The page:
On June 12, the Honorable Luis Quinonez led a group of veteran advocates known as the National Veterans Court Alliance, or NVCA, to speak in the White House and on Capitol Hill. A Guatemalan-born American, Vietnam War veteran and business executive, Quinonez was interviewed in December 2016, by president-elect Donald Trump for the position of Department of Veterans Affairs secretary.

But on this day, as the chairman of the NVCA, Quinonez led the discussions with both administration officials and congressional members to support the passage of HR-886, also known as The Veterans Treatment Court (VTC) Coordination Act of 2019. U.S. Rep. Charlie Crist, D-Fla., is the bill’s sponsor, and currently there are over 117 bipartisan co-sponsors.

The bill’s purpose is simple: to authorize the Justice Department to support the nation’s state judicial systems with the needed policies, training resources, and funding to establish and sustain their respective state veterans treatment court programs.

Why is this bill important and needed? There are several reasons:

A. According to the VA, over 700,000 veterans can be found in some phase of the criminal justice system. Additionally, many veterans suffer from service and/or combat related conditions — such as PTSD, traumatic brain injury (TBI), alcohol and substance abuse, and military sexual trauma (MST) — that could be contributing factors to subsequent criminal behavior. The premise behind the VTC is that treatment and rehabilitation — vice punishment — are the keys to success. Upon completion of the VTC, veterans are re-integrated back into the very community that they swore to protect and defend. In many cases, their original charges are dismissed. Veterans return as a positively impactful and contributing citizen, and not as a burden to the local criminal justice system or to the community. They get “a second chance.”

B. Many VTCs are reporting impressive metrics of success. For example, Tampa’s 13th Judicial Circuit’s VTC has perhaps the largest program in the nation, with a current docket of 175 to 225 veteran defendants, and 120 volunteer veteran mentors. Tampa currently enjoys an over 80 percent success rate (graduate and no return), and currently saves its local taxpayers over $4 million per year in county taxes.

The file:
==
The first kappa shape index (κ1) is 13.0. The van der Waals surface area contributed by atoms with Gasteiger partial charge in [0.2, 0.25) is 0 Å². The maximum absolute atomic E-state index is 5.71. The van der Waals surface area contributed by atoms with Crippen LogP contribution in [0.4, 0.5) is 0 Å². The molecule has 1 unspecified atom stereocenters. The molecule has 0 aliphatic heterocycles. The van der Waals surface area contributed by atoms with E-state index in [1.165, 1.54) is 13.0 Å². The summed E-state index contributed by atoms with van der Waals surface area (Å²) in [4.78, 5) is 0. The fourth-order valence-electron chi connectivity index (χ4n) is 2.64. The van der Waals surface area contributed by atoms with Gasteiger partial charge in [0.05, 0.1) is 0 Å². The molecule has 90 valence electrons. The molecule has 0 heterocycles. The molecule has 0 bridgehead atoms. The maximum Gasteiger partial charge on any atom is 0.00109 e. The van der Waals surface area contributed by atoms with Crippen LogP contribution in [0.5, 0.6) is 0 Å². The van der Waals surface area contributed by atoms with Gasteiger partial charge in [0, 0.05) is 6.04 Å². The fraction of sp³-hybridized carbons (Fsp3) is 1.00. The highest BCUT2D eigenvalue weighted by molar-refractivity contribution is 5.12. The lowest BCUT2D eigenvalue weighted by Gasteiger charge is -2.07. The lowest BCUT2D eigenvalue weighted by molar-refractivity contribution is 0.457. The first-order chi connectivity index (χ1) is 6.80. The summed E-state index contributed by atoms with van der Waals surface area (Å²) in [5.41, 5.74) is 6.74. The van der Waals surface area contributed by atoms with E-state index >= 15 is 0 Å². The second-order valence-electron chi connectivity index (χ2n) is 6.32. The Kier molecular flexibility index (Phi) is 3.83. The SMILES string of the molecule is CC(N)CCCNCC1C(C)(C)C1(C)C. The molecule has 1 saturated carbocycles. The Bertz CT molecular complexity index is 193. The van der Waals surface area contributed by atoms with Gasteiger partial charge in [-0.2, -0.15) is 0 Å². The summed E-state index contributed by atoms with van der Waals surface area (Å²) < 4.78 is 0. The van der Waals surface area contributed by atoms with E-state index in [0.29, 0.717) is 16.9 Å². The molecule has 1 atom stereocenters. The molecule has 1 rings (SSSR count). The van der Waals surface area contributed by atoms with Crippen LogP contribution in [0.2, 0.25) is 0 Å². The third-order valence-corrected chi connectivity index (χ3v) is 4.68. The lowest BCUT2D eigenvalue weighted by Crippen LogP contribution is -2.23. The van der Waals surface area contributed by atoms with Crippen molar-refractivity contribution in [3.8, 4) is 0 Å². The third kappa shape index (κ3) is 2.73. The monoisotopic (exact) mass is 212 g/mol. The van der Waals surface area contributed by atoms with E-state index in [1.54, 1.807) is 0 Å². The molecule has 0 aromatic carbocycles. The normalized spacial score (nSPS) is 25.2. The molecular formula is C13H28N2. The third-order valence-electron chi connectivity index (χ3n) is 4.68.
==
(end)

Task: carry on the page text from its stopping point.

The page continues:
C. Multiple sources report over 400 VTCs in the nation at the county and circuit levels. But there are over 3,000 counties in the nation. Florida, one of the more robust states, has over 30 VTCs in a 67 county state (just under 50 percent). Not every state has an operational VTC. This bill would provide the required kick start to get the state programs established.

D. The VTC provides the forum and the community resources to address other veteran issues as well. Such areas include housing, transportation, education and employment. The volunteer mentor program can provide the needed guidance, networking, and resources, to assist veterans struggling in these areas.

Helping our veterans, many of whom have returned from multiple combat deployments, deal with a brush with the law due to service-related conditions, is an issue that transcends partisan politics. It demands the involvement and support of our fellow Americans. We depend on our brave men and women to answer the call to defend our freedoms. We must also be there to support them by providing the needed resources to get them well again. Let your elected congressman and senator know that you support HR886.

DJ Reyes is a retired Army colonel with over 33 years of service with tours in Iraq and Afghanistan. He is the senior mentor and program coordinator Veterans Treatment Court in Tampa, Florida.

Editor’s note: This is an Op-Ed and as such, the opinions expressed are those of the author. If you would like to respond, or have an editorial of your own you would like to submit, please contact Military Times managing editor Howard Altman, haltman@militarytimes.com.